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Epidemiology and Control of Porcine Epidemic Diarrhoea Virus (PEDV)

29 May 2013

Iowa State University Extension

Useful facts about the epidemiology and control of Porcine Epidemic Diarrhoea Virus (PEDV) from the Iowa Pork Industry Center.

The presence of PEDV was confirmed in the US on 17 May 2013.

PEDV is a coronavirus that is related to transmissible gastroenteritis virus (TGEV) and causes enteric disease clinically indistinguishable from TGE. Yet, there is little- to no cross protection afforded by immunity developed to one against the other. Similarly, diagnostic tests designed to detect TGE virus will not detect PEDV or vice versa.

PEDV was first diagnosed in 1971 in Great Britain. Since that time there have been sporadic outbreaks in Europe and it has become an endemic pig disease in Asia since 1982.

PED is not a World Organization for Animal Health (OIE) reportable disease and as such should not affect export markets.

As the name implies, the primary clinical sign in outbreaks that occur in previously naïve herds is severe diarrh0ea in pigs of all ages. Clinical signs will be essentially identical to those expected with acute TGEV infection.

Like TGE, after the initial epidemic, PED commonly becomes endemic in a herd and population. In some countries (i.e. much of Europe), PED has evolved into a relatively minor problem with  occasional epidemics (i.e. Italy in 2005-2006) whereas in other countries (e.g. China), PED continues to be a major disease challenge.

The virus is spread via the faecal-oral route. The most common sources of infected faeces are pigs, trucks, boots, clothing or other fomites.

Once infected, the incubation period is very short (12 to 24 hours) and the virus is shed for seven to 10 days.

Mortality rate in suckling and early weaned pigs in a naïve herd can be in the 30 to 100 per cent range.

If a sow or gilt has been previously exposed and has developed immunity, protection is provided to her suckling pigs through consumption of PED virus-neutralising antibodies in milk. When pigs are weaned, they become susceptible and develop disease if exposed to virus.

Veterinarians should contact a veterinary diagnostic laboratory to determine what samples are preferred for that laboratory. The Iowa State University Veterinary Diagnostic Laboratory (ISUVDL)  is well prepared to diagnose PED and other pathogens that may mimic PED. Currently, testing capacity to detect PEDV is limited so turn-around times on testing will be slower than typical for routine testing at ISUVDL. However, high capacity PEDV tests are currently being developed and will soon be implemented. In general, desired samples are live pigs in acute stages of disease, several segments of fresh and formalin-fixed small intestine and colon from several pigs euthanised in the acute stage of disease, fresh faeces from acutely affected pigs and tissue from a variety of other organs as appropriate.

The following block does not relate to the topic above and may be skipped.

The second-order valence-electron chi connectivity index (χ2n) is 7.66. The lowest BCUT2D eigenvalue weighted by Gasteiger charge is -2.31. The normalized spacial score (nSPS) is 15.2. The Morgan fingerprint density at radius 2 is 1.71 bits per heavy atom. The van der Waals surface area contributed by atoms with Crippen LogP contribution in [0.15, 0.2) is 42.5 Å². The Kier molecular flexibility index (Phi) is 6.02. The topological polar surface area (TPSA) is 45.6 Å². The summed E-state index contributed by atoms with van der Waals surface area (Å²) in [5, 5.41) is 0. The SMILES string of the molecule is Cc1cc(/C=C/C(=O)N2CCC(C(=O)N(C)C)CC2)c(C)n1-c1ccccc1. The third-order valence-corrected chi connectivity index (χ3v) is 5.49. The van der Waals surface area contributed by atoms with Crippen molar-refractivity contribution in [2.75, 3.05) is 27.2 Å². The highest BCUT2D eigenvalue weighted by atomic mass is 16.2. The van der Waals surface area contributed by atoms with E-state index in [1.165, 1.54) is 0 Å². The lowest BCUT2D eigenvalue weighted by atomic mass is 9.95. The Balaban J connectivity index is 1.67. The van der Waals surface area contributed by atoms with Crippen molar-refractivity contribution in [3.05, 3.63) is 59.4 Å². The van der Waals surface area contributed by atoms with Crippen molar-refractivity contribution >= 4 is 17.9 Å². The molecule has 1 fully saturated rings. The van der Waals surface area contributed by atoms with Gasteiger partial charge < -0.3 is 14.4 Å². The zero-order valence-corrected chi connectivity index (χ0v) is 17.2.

Like other viral enteric diseases, treatment for PED is supportive. Providing a clean, dry, draught-free environment is important. Providing access to high quality drinking water is critical. Supplementing the water with electrolytes may be beneficial. If other bacterial diseases (E. coli, Salmonella, Clostridium spp. etc...) emerge during the outbreak, appropriate antimicrobials may be beneficial.

PED only infects pigs. There are no other known hosts for this virus. It poses no known public health threat. Limited research indicates the virus is not systemic and may not enter other tissues other than enterocytes that line the intestine.

Control: Herd closure followed by 100 per cent feedback exposure has been a successful strategy to eliminate TGE virus both in continuous flow single site and stand-alone breeding herds in multi-site systems. It stands to reason due to the similarities of the two viruses that this is likely an effective control and farm elimination method for PED. Contact your veterinarian for consultation on herd elimination protocols.

Prevention: Current biosecurity methods have been highly successful in keeping TGE virus out of farms and it is likely that those same methods will be effective for PED. This virus is transmitted by direct pig exposure or indirect exposure through fomites which are contaminated with faecal material which contain virus. Transport vehicles can quickly spread the virus. Likewise personnel can track the virus if exposed to virus shedding pigs or faecal material on trucks, stockyards, slaughter facilities or other locations where pigs or pig workers have been who have been exposed to infected pigs. Contact your veterinarian for biosecurity information concerning exclusion methods.

Attenuated live vaccines have been developed and utilised with mixed results in Asia. TGE vaccines are NOT effective against PED.

Several virucidal disinfectants have been demonstrated to be effective to inactivate PEDV, such as formalin (one per cent), sodium carbonate (four per cent anhydrous), lipid solvents and strong iodophors (one per cent) in phosphoric acid. Examples of disinfectants effective against PEDV include Clorox®, Virkon S®, 1 Stroke Environ® and Tek-Tol®. Any disinfectant use must adhere to Environmental Protection Agency and State/local regulations.

Sanitising and drying or heating pig trailers is effective against PEDV. Temperatures above 150°F for more than 10 minutes will inactivate the virus. Complete drying after sanitising is also an effective inactivation method. A minimum of 12 hours down-time between pig exposures, a complete change of clothing before entry, shower systems and fumigation of all supplies and equipment entering the farm are, when used together an effective deterrent against people tracking the virus.

Further Reading

Find out more information on PEDV by clicking here.

May 2013

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